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Video: Top 10 Good & Bad things about the 2023 Subaru Outback XT

Here are the top 10 good and bad things about the 2023 Subaru Outback XT Sport, in our opinion. There are plenty of other good things, and potentially bad things, but these are our highlights.

The Outback is one of the most popular vehicles in its class in Australia. According to VFACTS new vehicle registration figures, it sits in the same ‘Large above $70,000 SUV’ class as the Toyota Prado, Ford Everest and Isuzu MU-X (listed in order of popularity).

It also faces the Mazda CX-9 and the GWM Tank 300, and perhaps its most direct rival in terms of vehicle style, the Volkswagen Passat Alltrack.

The Good things about the 2023 Subaru Outback XT Sport:

10. 30 years experience

Subaru has been producing the Outback now since 1994. That means it’s coming up to its 30th anniversary next year. And with that comes extensive experience and knowledge; you can take comfort in the fact that Subaru knows how to do this style of vehicle, and what works and what doesn’t work.

You also know exactly what you’re going to get. Almost everyone knows what a Subaru Outback is, without even seeing one. That helps to really build up custom trust and reputation in our view.

9. The original ‘crossover’ wagon?

The Outback is one of the pioneers of this jumped-up wagon format, if not the pioneer. But it’s simplicity and ruggedness is what has drawn thousands of fans all around Australia. This is literally a station wagon that’s raised up, and stuffed with hardy all-wheel drive running gear and filled with practical-minded measures inside.

Compared with the last Liberty that was sold in Australia, this XT Sport variant offers 213mm of ground clearance against 150mm in the regular Liberty sedan. But, with the Outback you don’t have to worry about some of the compromises presented in ladder-frame SUVs; this has regular tyres so it’s quiet and smooth on the road, and it features comfortable independent suspension with nice steering so it doesn’t feel like a truck.

8. Flagship engine returns

Although it’s sad to see the old flat-six retire, Australian customers recently endured a period where there wasn’t a flagship engine for the Outback; all variants come with the 2.5-litre naturally-aspirated flat-four. Which is fine, but a flagship motor is always nice.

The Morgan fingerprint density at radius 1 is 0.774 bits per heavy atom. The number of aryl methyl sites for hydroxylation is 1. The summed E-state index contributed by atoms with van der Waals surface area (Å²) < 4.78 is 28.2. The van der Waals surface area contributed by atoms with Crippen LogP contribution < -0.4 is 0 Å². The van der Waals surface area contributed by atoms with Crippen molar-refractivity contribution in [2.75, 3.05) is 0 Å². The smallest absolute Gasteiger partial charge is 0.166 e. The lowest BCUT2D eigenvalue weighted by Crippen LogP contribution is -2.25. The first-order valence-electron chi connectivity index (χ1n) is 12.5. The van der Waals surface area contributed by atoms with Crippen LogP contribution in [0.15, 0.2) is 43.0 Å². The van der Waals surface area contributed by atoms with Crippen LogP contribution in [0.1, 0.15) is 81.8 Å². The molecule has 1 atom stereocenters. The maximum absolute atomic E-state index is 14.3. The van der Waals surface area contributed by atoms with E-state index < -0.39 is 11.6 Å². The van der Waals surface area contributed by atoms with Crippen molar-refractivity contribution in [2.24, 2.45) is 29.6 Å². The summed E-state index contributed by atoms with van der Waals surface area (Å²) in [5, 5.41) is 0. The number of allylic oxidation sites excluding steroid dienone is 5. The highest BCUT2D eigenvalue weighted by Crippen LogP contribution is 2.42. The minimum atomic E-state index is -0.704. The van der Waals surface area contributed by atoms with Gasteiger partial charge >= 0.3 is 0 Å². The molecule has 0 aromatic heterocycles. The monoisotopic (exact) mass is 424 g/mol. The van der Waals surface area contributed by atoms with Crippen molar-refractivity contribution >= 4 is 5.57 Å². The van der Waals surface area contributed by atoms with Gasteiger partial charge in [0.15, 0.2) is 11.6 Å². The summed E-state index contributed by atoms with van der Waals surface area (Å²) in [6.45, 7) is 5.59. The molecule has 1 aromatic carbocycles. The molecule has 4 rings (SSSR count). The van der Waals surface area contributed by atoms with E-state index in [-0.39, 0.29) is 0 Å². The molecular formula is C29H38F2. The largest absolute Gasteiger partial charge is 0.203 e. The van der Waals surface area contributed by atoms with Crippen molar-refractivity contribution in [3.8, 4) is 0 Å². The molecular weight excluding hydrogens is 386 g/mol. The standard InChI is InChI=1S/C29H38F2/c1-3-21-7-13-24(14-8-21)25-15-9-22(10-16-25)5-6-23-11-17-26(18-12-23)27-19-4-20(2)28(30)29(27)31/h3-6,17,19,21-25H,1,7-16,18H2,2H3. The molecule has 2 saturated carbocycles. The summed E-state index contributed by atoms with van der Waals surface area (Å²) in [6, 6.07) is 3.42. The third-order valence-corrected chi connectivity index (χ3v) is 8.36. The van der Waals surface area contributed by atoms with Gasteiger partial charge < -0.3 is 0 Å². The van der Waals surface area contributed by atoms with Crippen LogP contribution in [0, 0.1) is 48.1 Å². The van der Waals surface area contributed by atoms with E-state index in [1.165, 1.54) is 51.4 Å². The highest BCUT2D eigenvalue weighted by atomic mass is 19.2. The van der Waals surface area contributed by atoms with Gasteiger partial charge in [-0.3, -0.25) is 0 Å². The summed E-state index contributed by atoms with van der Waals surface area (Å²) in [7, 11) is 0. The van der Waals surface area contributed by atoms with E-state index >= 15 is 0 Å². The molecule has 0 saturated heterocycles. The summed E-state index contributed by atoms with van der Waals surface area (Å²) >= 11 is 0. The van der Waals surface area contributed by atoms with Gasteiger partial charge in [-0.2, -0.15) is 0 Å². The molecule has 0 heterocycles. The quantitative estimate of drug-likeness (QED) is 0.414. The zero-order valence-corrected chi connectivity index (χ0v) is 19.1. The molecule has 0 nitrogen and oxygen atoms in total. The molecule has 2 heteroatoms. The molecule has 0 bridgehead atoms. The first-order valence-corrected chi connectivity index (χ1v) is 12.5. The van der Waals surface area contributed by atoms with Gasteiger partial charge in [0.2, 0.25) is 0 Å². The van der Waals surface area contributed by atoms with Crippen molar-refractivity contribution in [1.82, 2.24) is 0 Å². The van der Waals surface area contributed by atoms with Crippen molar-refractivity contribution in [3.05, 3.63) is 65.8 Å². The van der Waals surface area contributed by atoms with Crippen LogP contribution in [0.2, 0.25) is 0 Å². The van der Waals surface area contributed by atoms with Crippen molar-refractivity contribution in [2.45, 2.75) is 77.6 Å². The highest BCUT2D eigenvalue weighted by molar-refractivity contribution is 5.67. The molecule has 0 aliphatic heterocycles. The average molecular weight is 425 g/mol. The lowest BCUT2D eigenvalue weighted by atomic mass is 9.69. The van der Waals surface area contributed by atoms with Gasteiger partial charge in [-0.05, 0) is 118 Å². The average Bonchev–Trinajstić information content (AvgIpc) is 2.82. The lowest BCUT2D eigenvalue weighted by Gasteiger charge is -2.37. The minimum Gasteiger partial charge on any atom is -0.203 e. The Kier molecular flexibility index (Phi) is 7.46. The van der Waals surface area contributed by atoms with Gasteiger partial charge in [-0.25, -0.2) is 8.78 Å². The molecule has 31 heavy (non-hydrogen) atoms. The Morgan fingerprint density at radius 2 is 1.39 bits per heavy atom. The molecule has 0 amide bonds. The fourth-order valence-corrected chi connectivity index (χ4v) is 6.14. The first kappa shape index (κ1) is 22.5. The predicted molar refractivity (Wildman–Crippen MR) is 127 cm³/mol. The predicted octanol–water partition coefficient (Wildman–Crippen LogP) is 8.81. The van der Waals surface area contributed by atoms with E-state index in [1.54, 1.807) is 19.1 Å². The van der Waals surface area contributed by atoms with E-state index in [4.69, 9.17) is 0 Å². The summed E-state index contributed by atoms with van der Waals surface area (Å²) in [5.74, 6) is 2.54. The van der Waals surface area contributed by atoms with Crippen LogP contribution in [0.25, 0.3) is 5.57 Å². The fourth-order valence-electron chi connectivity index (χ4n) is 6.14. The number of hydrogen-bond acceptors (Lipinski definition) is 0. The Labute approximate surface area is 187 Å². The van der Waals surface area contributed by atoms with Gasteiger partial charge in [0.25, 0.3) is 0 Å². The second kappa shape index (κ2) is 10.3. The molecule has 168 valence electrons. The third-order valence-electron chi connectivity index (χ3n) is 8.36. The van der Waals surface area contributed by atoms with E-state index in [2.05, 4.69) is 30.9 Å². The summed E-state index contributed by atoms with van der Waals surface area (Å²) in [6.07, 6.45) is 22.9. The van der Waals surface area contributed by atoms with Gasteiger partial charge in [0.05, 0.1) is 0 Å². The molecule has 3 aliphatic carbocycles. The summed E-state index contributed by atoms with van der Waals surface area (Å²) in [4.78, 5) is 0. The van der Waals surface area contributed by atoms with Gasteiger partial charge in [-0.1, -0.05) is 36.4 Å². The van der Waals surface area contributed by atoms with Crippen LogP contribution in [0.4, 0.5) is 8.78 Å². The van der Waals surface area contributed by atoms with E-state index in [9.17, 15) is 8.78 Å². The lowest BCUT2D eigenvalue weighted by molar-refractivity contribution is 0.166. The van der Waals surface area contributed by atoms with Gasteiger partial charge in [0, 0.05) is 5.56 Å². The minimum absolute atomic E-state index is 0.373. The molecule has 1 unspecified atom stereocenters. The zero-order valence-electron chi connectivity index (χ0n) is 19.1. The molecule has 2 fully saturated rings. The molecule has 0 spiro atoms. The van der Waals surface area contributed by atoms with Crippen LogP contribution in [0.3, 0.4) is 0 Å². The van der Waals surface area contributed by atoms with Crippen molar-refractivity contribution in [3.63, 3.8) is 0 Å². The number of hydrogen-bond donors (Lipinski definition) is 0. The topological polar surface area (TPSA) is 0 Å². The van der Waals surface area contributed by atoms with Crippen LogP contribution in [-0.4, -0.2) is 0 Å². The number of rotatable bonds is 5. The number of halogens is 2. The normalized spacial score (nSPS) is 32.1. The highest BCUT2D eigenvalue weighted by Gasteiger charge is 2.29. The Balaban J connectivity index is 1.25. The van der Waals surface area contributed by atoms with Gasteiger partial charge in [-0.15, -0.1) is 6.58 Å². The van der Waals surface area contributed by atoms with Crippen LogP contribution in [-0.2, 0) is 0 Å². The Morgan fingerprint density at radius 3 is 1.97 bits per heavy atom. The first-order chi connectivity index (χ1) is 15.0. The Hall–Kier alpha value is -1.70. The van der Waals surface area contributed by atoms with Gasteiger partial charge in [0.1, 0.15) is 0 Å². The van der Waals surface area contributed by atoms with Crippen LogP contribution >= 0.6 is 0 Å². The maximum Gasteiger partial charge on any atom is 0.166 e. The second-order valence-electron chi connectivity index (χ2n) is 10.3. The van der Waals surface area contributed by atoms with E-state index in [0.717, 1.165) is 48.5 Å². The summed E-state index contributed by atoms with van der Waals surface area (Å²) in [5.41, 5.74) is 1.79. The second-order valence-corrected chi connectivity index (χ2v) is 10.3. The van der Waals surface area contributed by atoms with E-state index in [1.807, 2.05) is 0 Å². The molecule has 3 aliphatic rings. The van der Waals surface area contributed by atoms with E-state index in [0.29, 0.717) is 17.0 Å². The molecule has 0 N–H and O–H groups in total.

For the 2023 model Subaru Australia has finally introduced the ‘FA24’ 2.4-litre turbo, which is essentially a detuned WRX engine. At 183kW and 350Nm, it is the most powerful Outback in the showroom. It’s also the quickest, with a Vbox-verified 0-100km/h time of 7.32 seconds.

7. Quality interior

Subaru vehicles always go that extra mile when it comes to build quality and interior materials. And the latest Outback is no different. It all feels well made and with plenty of premium materials, with very little in terms of nasty plastics. The sporty seats in the front are also really comfortable and soft, so it’s perfect for long road trips around the country.

6. Wilress Android Auto and Apple CarPlay

It’s obviously not a major positive but a good thing nonetheless. These connectivity systems allow you to present some of your phone’s apps right onto the screen, helping to reduce distraction and the temptation to fiddle with your phone while driving.

5. Big touch-screen

It’s not the best touch-screen in its class in our opinion in terms of the operating system and menu sequences, but at 11.6 inches, and in portrait style, it is impressive and presents crisp graphics. There are some physical controls and buttons around it too, so you can easily and quickly adjust volume and climate temperature.

4. Boot convenience

The Outback is known for its practicality and the boot is perfect for both active lifestyles and busy families. Firstly, it presents a nice flat loading space, offering 522 litres. It’s also not too high off the ground, so it’s easy to load in the shopping or heavy items.

There’s also easy pull-tabs on the wall to flip down the rear seats to expand the volume to 1267L, with a 12-volt socket on the wall to support a drinks cooler or other accessories. Handy hooks and a little netted section further enhance convenience.

3. Full-size spare

SUVs or crossovers that boast any level of off-road capability really need a full size spare wheel before it can be taken seriously. Because the last thing you want to do is bolt on a space-saver spare when you’re in the bush, or in the outback, as a skinny little wheel is not going to get you far at all.

2. Genuine off-road capability

With 213mm of ground clearance, it’s obviously not the most hardcore off-roader out there. But the Outback is capable of taking on pretty rough dirt roads, and it can certainly tackle snowy or extreme wet weather conditions very well.

Unlike many SUVs and crossovers on the market, which feature a on-demand type of all-wheel drive system, the Outback incorporates a full-time all-wheel drive system. However, it can still send more torque to wheels that have more traction if needed.

1. Safety

The Outback is filled to the brim with active, proactive, and reactive safety systems. It even watches you as you drive to make sure you don’t fall asleep. You can configure a lot of these systems as well to suit your needs. Of course, ANCAP has awarded its full five-star rating.

The Bad things about the 2023 Subaru Outback XT Sport:

10. Boxer engine is known for consuming oil